One of the coolest things about a project like this is that it allows you to do something about everything you didn't like about the production stuff you used before. For instance, the throttle sensors used by most modern controllers really suck. Even my Raptor, which is supposed to have auto-sensing capabilities for throttle positions, requires a lot of tinkering to get it working to its full potential. My controller will have a programming mode that requires some setup beforehand, but can be calibrated to just about any throttle setup.

Well, that's about it for now. As always, I'm going to try to keep everybody a little more up to date, but as we've seen in the past that doesn't always work out as planned. Nevertheless, some pretty big developments might be coming out of the GreenflightEV lab (aka "the dorm room") in the next couple months, so stay tuned!

Thursday, October 23, 2008

I bring you Jay Ingram's book, The Daily Planet Book of Cool Ideas. Yeah, I know right, nice book. But the best part of the book is, of course, pages 258-261. Those are the pages that feature my truck! After Discovery Channel Canada's interviews, the book picked up the story, and a few months later, voila- I'm in a book. So yeah, if anyone's interested, it is now available in the US from
Hey everybody, as usual, it's been a while! Sorry for the wait. It's great to read all the comments though, so keep 'em comin! Anyway, a couple weekends ago I finally got to go home for a few days, so I got to do a little work on my truck.

What with school and everything, I never really got to talk about what happened at this year's Woodward Dream Cruise. As usual, the cruise was awesome and everybody had a great time. I spent a little while at a car show with a couple other EVs. Awesome to see the interest.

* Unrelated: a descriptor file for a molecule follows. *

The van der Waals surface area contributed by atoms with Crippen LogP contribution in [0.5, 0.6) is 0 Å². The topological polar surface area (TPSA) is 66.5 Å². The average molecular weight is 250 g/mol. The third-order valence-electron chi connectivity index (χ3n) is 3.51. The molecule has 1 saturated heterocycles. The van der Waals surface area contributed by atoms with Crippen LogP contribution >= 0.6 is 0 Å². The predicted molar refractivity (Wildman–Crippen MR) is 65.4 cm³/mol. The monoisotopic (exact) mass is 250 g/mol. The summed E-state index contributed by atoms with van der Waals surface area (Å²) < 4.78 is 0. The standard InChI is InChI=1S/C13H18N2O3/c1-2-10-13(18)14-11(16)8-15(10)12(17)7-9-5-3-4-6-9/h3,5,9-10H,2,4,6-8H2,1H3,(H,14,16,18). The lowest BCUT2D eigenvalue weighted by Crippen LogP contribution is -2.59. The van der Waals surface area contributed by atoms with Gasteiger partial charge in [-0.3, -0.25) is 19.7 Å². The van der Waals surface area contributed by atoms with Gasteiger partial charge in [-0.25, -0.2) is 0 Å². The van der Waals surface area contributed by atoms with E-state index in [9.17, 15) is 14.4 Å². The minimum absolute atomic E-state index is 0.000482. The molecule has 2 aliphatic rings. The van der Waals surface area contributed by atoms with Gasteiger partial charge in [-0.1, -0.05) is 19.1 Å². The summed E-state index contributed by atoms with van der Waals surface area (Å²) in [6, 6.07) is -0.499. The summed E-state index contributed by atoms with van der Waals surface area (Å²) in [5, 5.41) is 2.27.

Of course my new underbody lights were a big hit, as was the, umm, "extra torque" I got from my 144v upgrade. Anyway bottom line, right as the cruise was drawing to a close I pulled out the left motor mount. Turns out it was the factory rubber mount that broke- of course I'm proud of the fact that my homemade mount stayed intact!

So, over the weekend I replaced the motor mount, installed a new shifter (the old one was damaged when the mount broke loose), and enjoyed a couple days of driving around aimlessly. It's funny, after not driving for a couple months you really start to miss it. Not a bad weekend, all things considered.

Apparently, since I fixed my truck, my parents have taken a bit of a liking to it. As much as it goes against my intuition to let my parents drive my truck, I'm glad it's seeing some use. Good for the batteries, and of course it's still a money saver. Just wait till next year when I get a parking permit...

For those of you who are wondering, school is going pretty good, it's a big adjustment but I'm having a lot of fun.

Anyway- I've got a post that should be coming right after this one, assuming my computer doesn't crash or something. It's big enough that I figure it deserves its own post.

Sunday, August 24, 2008

Well, this is the first blog post while living at Purdue University. That's right, after all this time, I'm finally at college. Anyway, I'm writing this from my dorm room after taking a bus ride to the store to get some parts for my homemade air conditioner (yeah, it's plenty hot in my dorm room).

So- the upshot is, I've finally learned how much hate buses. Yes, the electric car guy hates a form of public transportation. Now, before you all pile into the family hybrid with baseball bats and come to Indiana, let me explain myself in what I like to call, "10 reasons why I hate buses."

1. You're tied down to their schedule, which is, of course, really eratic. If the bus is late, so are you.
2. You're packed in there like a bunch of overgrown sardines.
3. You get lots of dirty looks if you get on carrying two huge styrofoam coolers, copper pipe, bilge pumps, and other commonplace items.
4. The bus drivers definitely don't believe in brake preservation.
5. It's a terrible place to meet girls. I don't care what you've seen on TV, it just doesn't happen that way.
6. You've got to be some kind of freak of nature to understand the labyrinth of 1As, 3Bs, reds, greens, blues, and whatever that make up the system.
7. The bus routes are just as nuts as the maps that describe them.
8. If you're one of those "it's the journey, not the destination" people, you might as well just give up.
9. Bus drivers are jerks. (OK, not all of them- probably just the one or two that I've dealt with)
10. See rule #1.

That pretty much concludes this rant. Stay tuned for more on this and other fascinating topics!